Alternative Princess Books

Traditional fairy tales tend to portray the female protagonists as helpless damsels who wait to be rescued by their designated princes (see: Cinderella, Sleeping Beauty, Rapunzel, etc.), and while there’s nothing wrong with the romantic idea of happily ever after, which does work out just fine for some people, the danger comes when girls — and worse, boys — grow up subscribing to the narrow confines of these gender stereotypes. Which brings us to the importance of kids being exposed to alternative fairy tales, with characters who are unafraid of breaking the mould.

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The Big Orange Splot by Daniel Manus Pinkwater

When a seagull randomly drops a can of bright orange paint on Mr. Plumbean’s roof, his house becomes a source of great consternation — not for him, however, but his neighbours, particularly since instead of restoring it to its original neat state, he does the exact opposite. This sparks a colourful chain reaction that changes the nondescript houses and lives of everyone on the street forever.

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Wild by Emily Hughes

It’s hard to put into words exactly how terrific this picture book by Emily Hughes is and why. Perhaps it has to do with the beautifully rendered illustrations and the way they depict the cosiness and warmth of the forest, and how it embraces the little girl as one of its own. Or perhaps it has to do with how it speaks to the deep-seated longing that everyone has, to be if not exactly wild then certainly FREE — free to be yourself, to do what you really want to do in life.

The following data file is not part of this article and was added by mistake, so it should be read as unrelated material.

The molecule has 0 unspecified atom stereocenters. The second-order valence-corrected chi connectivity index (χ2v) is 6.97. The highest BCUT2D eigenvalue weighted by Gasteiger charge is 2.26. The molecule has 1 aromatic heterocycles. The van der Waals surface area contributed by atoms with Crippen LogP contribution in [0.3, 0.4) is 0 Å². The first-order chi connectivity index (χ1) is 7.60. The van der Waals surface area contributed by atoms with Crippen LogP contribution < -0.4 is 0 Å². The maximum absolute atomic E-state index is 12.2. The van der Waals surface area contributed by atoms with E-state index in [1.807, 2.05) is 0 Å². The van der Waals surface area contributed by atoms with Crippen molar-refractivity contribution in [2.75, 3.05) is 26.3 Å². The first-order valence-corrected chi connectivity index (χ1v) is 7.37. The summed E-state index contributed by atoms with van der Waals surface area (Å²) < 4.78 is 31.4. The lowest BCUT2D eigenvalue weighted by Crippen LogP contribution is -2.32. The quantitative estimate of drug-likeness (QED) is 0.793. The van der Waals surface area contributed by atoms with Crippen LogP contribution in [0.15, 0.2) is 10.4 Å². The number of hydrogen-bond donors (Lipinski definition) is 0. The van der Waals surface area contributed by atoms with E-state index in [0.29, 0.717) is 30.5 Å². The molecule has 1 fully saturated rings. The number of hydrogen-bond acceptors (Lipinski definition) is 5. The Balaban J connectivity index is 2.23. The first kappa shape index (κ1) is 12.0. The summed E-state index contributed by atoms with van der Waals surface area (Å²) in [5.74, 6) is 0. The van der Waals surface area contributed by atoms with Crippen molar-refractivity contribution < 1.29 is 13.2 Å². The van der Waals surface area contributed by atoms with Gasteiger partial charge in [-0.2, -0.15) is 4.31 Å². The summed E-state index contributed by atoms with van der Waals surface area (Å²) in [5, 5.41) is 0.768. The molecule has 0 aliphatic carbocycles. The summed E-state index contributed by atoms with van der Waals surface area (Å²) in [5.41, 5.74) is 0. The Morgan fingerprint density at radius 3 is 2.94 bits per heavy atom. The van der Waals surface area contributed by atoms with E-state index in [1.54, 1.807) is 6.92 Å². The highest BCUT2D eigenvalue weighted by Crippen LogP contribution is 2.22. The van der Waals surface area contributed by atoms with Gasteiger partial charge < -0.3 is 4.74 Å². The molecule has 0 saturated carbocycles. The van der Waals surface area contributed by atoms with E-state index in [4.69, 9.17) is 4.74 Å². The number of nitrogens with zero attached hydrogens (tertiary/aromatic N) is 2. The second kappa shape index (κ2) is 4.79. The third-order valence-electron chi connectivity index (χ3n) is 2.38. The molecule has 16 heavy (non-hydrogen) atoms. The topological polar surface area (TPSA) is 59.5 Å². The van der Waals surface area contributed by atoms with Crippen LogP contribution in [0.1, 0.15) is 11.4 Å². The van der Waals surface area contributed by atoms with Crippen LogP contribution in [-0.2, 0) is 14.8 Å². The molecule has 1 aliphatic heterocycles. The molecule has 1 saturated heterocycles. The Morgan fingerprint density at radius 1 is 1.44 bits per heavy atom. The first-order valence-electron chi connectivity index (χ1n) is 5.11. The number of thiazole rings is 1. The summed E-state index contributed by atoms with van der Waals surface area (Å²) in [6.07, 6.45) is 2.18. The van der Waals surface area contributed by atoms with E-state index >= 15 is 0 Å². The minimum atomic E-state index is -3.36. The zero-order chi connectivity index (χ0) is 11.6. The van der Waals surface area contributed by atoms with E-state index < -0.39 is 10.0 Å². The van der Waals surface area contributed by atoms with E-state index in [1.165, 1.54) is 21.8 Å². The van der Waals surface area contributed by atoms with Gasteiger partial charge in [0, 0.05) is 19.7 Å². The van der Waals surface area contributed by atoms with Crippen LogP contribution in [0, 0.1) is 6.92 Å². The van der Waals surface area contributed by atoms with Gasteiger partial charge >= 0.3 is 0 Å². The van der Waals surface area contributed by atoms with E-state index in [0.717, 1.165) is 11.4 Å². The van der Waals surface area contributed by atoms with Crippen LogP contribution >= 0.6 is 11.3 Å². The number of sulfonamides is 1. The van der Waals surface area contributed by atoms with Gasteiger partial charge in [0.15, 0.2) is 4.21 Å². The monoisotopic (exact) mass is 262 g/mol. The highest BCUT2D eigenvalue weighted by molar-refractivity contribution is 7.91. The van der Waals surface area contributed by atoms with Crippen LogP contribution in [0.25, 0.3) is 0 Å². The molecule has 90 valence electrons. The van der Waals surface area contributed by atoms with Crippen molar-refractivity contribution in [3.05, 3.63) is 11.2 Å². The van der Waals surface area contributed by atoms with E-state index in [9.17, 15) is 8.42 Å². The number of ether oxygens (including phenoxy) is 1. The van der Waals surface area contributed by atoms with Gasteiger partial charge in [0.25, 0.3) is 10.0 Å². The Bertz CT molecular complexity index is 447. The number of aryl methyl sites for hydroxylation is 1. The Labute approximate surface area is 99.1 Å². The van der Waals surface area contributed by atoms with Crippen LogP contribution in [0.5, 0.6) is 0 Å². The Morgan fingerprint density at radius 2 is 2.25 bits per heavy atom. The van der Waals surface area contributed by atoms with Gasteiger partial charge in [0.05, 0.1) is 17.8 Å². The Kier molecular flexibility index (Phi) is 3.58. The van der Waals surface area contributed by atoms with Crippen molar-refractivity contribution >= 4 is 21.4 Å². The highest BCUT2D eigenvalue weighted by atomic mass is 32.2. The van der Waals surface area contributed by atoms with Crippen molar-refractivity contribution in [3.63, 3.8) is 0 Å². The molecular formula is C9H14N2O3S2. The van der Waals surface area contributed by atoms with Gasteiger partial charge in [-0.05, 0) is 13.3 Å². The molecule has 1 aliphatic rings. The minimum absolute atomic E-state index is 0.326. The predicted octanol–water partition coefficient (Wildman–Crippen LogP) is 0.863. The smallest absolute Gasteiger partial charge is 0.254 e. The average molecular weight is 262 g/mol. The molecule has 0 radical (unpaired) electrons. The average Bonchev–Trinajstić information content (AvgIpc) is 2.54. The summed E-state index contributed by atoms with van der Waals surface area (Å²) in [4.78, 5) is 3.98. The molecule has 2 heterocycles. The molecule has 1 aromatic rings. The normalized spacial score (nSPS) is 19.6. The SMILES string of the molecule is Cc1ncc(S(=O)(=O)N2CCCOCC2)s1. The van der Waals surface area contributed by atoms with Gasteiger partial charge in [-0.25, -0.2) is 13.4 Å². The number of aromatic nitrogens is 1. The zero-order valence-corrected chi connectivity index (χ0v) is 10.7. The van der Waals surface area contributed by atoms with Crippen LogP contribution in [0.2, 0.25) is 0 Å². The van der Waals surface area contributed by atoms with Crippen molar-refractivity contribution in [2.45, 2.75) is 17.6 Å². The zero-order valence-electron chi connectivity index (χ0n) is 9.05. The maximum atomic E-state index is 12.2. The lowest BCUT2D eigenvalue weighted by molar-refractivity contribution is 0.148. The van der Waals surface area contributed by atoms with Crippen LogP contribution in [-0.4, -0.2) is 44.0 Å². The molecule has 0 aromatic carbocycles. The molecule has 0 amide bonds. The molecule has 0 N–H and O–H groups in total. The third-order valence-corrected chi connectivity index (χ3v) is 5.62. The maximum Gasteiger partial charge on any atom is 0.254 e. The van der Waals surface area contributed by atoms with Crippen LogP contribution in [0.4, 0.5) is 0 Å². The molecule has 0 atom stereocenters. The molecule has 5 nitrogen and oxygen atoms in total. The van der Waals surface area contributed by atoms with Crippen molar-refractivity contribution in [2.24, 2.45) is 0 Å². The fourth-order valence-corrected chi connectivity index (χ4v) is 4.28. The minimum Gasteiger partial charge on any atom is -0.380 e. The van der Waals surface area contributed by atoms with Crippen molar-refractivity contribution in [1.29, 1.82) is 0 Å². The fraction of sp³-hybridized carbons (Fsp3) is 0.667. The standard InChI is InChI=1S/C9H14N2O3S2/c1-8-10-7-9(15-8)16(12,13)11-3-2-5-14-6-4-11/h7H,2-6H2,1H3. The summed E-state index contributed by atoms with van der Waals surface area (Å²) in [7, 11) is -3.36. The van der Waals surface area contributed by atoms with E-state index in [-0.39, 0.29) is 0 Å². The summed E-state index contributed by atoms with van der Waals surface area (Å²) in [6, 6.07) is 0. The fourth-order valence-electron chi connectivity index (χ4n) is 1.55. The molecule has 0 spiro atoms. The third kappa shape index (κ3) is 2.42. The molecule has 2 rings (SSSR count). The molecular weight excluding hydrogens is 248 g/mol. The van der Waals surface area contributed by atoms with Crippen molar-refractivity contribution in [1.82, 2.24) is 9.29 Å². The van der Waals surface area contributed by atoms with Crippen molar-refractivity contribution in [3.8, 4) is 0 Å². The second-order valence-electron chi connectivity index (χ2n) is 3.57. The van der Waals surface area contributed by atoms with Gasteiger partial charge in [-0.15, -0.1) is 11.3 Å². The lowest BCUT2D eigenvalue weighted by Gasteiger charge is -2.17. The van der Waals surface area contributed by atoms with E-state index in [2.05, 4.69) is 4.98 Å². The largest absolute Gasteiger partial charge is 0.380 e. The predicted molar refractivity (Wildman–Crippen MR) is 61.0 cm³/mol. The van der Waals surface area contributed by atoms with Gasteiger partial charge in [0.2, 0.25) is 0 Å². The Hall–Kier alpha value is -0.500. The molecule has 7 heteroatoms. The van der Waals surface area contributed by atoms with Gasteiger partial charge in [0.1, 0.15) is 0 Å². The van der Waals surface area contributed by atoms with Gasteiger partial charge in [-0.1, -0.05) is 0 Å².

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The Story of Ferdinand by Munro Leaf and Robert Lawson

The Story Of Ferdinand is the story of, well, a little bull named Ferdinand, and how he is
unlike all the other bulls in Spain in that he is a gentle soul who isn’t at all interested in butting his horns into anything, let alone be picked for the ‘privilege’ of being in a bullfight. But, of course, fate being a funny thing, he ends up being chosen for exactly that.

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